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Activist slams Coca-Cola's hygiene training for street vendors

Press Trust of India  |  New Delhi 

Criticising the move by India's food regulator to join hands with Coca-Cola to teach street vendors about hygiene, a green body today said the contract should be cancelled as it was against the country's interests.

"First, we as citizens of have the right to know on what basis this contract was allotted to Coca-Cola. Given their past record how did this corporation be given the contract?" said Vandana Shiva, founder of 'Navdanya' under Mahila Anna Swaraj Network.


She alleged that given Coca-Cola's track record of pollution, contamination, water theft, food un-safety, and blatant transgression of Indian environmental laws, it does not qualify to teach Indians about food safety.

"We know this is an egregious step taken under corporate pressure by the Food Safety and Standards Authority of (FSSAI). Far from bringing food safety, this will ruin the diversity of India's street foods and will victimise the small street vendors of India, who for generations have been giving us taste and health," said Shiva.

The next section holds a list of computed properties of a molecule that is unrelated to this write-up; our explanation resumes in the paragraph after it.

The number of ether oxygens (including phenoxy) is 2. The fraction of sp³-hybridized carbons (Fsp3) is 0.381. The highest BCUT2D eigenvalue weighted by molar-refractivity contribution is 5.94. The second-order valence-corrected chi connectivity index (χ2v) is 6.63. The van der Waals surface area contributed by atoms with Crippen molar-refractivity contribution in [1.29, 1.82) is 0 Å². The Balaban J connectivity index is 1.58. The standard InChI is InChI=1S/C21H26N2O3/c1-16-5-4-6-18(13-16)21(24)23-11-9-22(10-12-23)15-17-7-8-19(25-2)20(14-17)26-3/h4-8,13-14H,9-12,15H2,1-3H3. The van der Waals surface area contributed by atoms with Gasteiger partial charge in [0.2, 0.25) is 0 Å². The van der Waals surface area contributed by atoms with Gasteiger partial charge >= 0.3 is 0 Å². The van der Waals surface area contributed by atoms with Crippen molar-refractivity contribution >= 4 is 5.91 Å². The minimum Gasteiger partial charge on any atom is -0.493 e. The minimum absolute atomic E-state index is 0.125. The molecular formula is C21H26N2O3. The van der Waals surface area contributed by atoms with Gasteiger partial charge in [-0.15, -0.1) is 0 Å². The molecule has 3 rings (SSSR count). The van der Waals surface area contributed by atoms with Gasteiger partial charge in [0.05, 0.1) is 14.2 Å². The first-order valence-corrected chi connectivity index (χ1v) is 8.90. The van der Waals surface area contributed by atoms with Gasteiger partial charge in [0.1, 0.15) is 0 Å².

Food regulator FSSAI recently tied up with Coca-Cola to train 50,000 street food vendors over the next three years and plans to rope in other players like ITC and Mondelez under its 'Clean Street Food' campaign.

FSSAI is also looking to bring other companies such as Yum Restaurants, and Tetra Pak under the project. The regulator had collaborated with FMCG major Nestle to train street vendors in Goa last year.

(This story has not been edited by Business Standard staff and is auto-generated from a syndicated feed.)

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